Tucker Jones is certainly comfortable speaking in front of a surly audience. This much is clear from the outset. The burly, self-deprecating Oregon Department of Fish and Wildlife biologist is standing in front of a group of 50 guides and anglers on a blustery spring evening at his agency’s office overlooking the Columbia River in The Dalles, Oregon. Jones and his colleague, Rod French, who manages ODFW’s Deschutes River fisheries program, are here as the bearers of bad news. Before they begin their presentation, a Tidewater Lines barge glides ominously past the picture windows opposite the lectern where Jones is just clearing his throat, as if to remind anglers that the river was re-made a half-century ago. It isn’t just for fish anymore. “Well, as most of you know,” Jones begins cordially, going for a yarn-around the campfire tone, “steelhead and salmon runs in the Columbia are in pretty bad shape this year. So we’re here to tell you about some management actions we have to take.”
It isn’t Jones’ nor any other fisheries manager’s fault, but wild salmon and steelhead in the Columbia Basin are on the verge of collapse. Spring chinook counts are at a deathly anemic six percent of the ten-year average, with just a few thousand fish counted so far. Dams and hatcheries shoulder much of the blame for a long, painfully slow decline, but the drop from not much to almost nothing comes on the heels of horrible out-migration conditions during the drought of 2015. The infamous “blob” in the northern Pacific that year is still taking its toll. What few fish survived the hot, unwelcoming river conditions on their way out to the ocean were greeted by utterly inhospitable saltwater once they reached it.
Anglers are all ears in The Dalles this evening, however, to hear about the deplorable condition of wild B-run steelhead in the Columbia Basin. B-runs are the unpoetic name fisheries biologists have given to steelhead that spend two years at sea instead of one. These fish, sometimes called “two-salt” steelhead, can obtain great size and power, and start arriving to their natal streams later in the year—generally mid-August—than their A-run counterparts, which typically start appearing in June. The latter tip the scales at a pedestrian four or five pounds; the former start at twice that. If a B-run fish has spent a third year in the ocean, it might weigh more than 20 pounds. Most B-runs in the Columbia are headed to Idaho’s Clearwater River, but they often stray up the Deschutes and other tribs looking for cooler water.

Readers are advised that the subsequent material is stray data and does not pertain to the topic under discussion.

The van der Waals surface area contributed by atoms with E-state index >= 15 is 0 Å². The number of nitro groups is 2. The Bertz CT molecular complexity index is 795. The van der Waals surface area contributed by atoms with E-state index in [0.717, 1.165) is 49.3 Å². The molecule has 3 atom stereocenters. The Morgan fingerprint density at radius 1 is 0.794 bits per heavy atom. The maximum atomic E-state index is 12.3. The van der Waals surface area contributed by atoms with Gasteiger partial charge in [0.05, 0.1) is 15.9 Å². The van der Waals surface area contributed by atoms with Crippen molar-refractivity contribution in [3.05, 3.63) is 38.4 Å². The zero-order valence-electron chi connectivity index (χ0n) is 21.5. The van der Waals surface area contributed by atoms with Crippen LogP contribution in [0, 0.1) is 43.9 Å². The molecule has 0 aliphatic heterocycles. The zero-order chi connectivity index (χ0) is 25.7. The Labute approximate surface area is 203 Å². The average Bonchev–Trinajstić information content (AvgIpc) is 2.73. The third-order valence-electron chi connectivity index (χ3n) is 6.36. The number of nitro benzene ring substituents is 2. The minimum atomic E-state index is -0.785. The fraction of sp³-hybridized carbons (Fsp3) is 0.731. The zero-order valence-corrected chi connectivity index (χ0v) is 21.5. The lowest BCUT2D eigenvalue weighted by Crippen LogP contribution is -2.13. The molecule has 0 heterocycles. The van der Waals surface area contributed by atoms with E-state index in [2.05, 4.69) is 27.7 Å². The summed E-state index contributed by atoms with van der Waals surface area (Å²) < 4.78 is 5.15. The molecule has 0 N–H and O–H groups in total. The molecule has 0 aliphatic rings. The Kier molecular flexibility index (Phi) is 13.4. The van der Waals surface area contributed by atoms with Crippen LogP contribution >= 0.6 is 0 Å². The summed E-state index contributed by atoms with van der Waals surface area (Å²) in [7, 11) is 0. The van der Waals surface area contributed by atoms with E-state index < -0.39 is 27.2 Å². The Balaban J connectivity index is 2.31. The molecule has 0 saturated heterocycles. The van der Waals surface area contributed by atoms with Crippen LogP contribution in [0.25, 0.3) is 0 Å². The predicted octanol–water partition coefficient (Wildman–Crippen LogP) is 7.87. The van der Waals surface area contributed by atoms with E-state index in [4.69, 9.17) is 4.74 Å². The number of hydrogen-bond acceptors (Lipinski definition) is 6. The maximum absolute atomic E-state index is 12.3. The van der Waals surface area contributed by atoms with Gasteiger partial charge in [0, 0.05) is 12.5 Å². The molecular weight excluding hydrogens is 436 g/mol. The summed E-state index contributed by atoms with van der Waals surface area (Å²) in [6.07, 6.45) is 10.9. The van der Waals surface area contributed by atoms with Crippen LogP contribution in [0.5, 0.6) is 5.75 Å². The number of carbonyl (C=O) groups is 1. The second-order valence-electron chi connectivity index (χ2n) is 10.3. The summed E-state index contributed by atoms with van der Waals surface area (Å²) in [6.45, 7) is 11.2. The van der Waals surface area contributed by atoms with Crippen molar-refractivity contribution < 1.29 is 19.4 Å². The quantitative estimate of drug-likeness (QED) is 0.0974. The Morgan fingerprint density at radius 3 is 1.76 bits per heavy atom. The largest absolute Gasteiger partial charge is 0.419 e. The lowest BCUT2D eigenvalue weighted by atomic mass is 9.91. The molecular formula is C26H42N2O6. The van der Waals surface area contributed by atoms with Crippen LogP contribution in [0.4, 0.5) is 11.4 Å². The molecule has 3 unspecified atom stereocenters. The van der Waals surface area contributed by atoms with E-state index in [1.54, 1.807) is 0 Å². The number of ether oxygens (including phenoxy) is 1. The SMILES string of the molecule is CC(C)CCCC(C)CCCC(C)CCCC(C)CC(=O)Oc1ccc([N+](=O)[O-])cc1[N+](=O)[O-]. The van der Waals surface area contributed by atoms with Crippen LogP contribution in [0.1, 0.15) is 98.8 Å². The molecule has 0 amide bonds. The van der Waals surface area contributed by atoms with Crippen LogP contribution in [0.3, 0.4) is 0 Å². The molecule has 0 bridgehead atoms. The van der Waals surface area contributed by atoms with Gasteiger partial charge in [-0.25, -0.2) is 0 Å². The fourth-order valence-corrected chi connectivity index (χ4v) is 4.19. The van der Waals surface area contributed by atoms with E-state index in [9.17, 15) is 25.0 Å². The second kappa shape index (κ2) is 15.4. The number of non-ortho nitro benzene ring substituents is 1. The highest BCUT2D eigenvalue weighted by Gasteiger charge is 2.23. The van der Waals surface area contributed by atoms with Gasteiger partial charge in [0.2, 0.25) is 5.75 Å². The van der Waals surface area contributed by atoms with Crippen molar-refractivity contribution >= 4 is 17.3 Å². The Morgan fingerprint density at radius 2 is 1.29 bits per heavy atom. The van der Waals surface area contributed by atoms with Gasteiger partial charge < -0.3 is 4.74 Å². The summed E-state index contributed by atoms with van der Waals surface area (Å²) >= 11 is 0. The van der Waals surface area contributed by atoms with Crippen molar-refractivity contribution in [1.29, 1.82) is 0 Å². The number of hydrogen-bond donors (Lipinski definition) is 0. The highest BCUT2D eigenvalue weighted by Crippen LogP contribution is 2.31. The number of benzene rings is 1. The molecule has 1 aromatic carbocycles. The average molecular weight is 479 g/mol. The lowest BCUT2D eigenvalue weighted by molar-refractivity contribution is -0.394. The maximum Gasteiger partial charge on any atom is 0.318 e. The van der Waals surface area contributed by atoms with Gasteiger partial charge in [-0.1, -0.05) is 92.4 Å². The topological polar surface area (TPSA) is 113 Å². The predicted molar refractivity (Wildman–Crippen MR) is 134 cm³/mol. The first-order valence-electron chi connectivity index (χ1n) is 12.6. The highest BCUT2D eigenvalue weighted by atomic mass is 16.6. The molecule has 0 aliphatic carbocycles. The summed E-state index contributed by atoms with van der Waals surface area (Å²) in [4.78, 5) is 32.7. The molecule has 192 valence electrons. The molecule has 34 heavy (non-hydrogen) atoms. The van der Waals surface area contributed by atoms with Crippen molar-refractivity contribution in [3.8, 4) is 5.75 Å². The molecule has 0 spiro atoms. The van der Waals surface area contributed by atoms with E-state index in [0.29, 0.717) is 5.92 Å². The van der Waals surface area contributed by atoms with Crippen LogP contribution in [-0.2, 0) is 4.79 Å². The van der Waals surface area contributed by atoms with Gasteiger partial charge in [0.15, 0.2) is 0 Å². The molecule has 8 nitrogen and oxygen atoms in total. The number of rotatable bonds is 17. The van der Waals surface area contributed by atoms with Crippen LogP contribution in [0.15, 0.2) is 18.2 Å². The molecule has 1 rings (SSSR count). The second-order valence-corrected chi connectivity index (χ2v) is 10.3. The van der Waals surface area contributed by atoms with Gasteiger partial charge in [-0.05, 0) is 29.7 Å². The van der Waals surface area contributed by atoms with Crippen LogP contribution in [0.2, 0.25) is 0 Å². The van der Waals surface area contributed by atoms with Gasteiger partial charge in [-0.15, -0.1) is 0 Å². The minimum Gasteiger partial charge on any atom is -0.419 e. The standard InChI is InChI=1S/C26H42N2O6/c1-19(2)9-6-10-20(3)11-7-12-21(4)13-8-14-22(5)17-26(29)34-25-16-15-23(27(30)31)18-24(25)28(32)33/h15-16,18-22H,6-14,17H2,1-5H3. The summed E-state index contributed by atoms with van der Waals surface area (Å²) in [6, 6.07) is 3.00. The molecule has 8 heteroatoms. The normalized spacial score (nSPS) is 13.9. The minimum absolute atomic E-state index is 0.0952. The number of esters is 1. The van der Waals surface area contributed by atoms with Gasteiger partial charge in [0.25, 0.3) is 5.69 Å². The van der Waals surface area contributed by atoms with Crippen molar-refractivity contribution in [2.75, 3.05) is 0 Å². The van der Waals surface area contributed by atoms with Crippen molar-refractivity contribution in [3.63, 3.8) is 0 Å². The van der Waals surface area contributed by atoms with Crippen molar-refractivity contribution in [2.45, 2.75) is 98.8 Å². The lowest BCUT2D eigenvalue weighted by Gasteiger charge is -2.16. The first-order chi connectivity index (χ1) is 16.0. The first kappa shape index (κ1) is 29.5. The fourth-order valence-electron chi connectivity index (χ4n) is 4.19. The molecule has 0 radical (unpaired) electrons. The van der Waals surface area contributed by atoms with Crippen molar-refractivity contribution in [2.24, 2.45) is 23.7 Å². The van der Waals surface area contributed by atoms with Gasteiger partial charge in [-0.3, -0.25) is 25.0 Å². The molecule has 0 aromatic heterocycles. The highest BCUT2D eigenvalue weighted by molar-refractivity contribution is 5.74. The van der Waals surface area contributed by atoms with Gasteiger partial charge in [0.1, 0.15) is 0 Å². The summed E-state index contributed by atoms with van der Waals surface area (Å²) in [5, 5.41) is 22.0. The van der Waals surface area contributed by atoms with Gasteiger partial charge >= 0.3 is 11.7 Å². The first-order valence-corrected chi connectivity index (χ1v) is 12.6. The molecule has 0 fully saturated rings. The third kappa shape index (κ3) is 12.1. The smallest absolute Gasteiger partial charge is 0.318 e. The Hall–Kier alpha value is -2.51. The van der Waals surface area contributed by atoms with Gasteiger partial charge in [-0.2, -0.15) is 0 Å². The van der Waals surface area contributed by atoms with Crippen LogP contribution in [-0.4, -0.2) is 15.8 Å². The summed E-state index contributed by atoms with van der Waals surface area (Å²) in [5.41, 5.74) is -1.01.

These autumn steelies have drawn fly-anglers to Columbia tributaries as reliably as elk descend into the rut around the same time of year. At least a million B-runs swam home every year before concrete transformed the Columbia into a series of lakes. But this year, the forecast for returns of these steelhead is a mere 1,100 fish for the entire Columbia watershed, which is roughly the size of France. Imagine touring from Cherbourg to Marseille and learning that cheese and wine were going extinct. Only 1,100 bottles of Bordeaux remain, roughly equal to one afternoon’s consumption in Paris, and it’s unclear if more could ever be made. The scale of the economic and cultural calamity caused by lack of steelhead and salmon is just as great in the Pacific Northwest. And the odds of recovery grow slimmer as the number of wild B-runs diminishes. A-runs are also struggling, and it’s no exaggeration to say that there are now far more fishers than fish. Far more.
“Endangered Species Act rules limit angler-induced mortality to two percent of the total population,” says Jones, now bracing for impact behind a more serious tone. “If we do nothing, we’re predicting a loss of about 3.3 percent of this population, or about 36 fish. We have to limit angler impact to about 20 fish.”